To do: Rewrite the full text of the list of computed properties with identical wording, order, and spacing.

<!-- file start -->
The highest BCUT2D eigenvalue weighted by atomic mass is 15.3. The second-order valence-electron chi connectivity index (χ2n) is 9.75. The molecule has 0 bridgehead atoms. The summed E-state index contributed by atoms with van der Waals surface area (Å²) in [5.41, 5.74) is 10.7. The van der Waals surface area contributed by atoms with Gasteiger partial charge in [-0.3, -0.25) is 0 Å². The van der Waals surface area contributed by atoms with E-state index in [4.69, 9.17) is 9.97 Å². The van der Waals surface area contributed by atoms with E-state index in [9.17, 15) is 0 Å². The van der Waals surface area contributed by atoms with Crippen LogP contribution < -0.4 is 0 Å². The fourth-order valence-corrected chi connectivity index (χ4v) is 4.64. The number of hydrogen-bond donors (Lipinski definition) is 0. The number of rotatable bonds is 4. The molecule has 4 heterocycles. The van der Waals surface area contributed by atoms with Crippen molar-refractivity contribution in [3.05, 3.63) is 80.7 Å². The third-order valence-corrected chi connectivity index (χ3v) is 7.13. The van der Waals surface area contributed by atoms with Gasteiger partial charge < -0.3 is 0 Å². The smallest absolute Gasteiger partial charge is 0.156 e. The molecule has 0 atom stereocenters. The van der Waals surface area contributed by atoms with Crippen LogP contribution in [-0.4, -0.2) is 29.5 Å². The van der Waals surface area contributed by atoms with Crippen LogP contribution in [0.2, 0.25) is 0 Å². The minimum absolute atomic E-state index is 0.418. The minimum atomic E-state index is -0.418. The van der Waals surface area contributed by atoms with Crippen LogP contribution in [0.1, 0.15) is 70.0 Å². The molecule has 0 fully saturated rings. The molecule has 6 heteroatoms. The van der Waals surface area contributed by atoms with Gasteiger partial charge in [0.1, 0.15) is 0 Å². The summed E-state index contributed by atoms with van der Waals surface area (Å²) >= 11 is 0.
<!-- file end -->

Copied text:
The highest BCUT2D eigenvalue weighted by atomic mass is 15.3. The second-order valence-electron chi connectivity index (χ2n) is 9.75. The molecule has 0 bridgehead atoms. The summed E-state index contributed by atoms with van der Waals surface area (Å²) in [5.41, 5.74) is 10.7. The van der Waals surface area contributed by atoms with Gasteiger partial charge in [-0.3, -0.25) is 0 Å². The van der Waals surface area contributed by atoms with E-state index in [4.69, 9.17) is 9.97 Å². The van der Waals surface area contributed by atoms with E-state index in [9.17, 15) is 0 Å². The van der Waals surface area contributed by atoms with Crippen LogP contribution < -0.4 is 0 Å². The fourth-order valence-corrected chi connectivity index (χ4v) is 4.64. The number of hydrogen-bond donors (Lipinski definition) is 0. The number of rotatable bonds is 4. The molecule has 4 heterocycles. The van der Waals surface area contributed by atoms with Crippen molar-refractivity contribution in [3.05, 3.63) is 80.7 Å². The third-order valence-corrected chi connectivity index (χ3v) is 7.13. The van der Waals surface area contributed by atoms with Gasteiger partial charge < -0.3 is 0 Å². The smallest absolute Gasteiger partial charge is 0.156 e. The molecule has 0 atom stereocenters. The van der Waals surface area contributed by atoms with Crippen LogP contribution in [-0.4, -0.2) is 29.5 Å². The van der Waals surface area contributed by atoms with Crippen LogP contribution in [0.2, 0.25) is 0 Å². The minimum absolute atomic E-state index is 0.418. The minimum atomic E-state index is -0.418. The van der Waals surface area contributed by atoms with Crippen LogP contribution in [0.1, 0.15) is 70.0 Å². The molecule has 0 fully saturated rings. The molecule has 6 heteroatoms. The van der Waals surface area contributed by atoms with Gasteiger partial charge in [0.1, 0.15) is 0 Å². The summed E-state index contributed by atoms with van der Waals surface area (Å²) >= 11 is 0.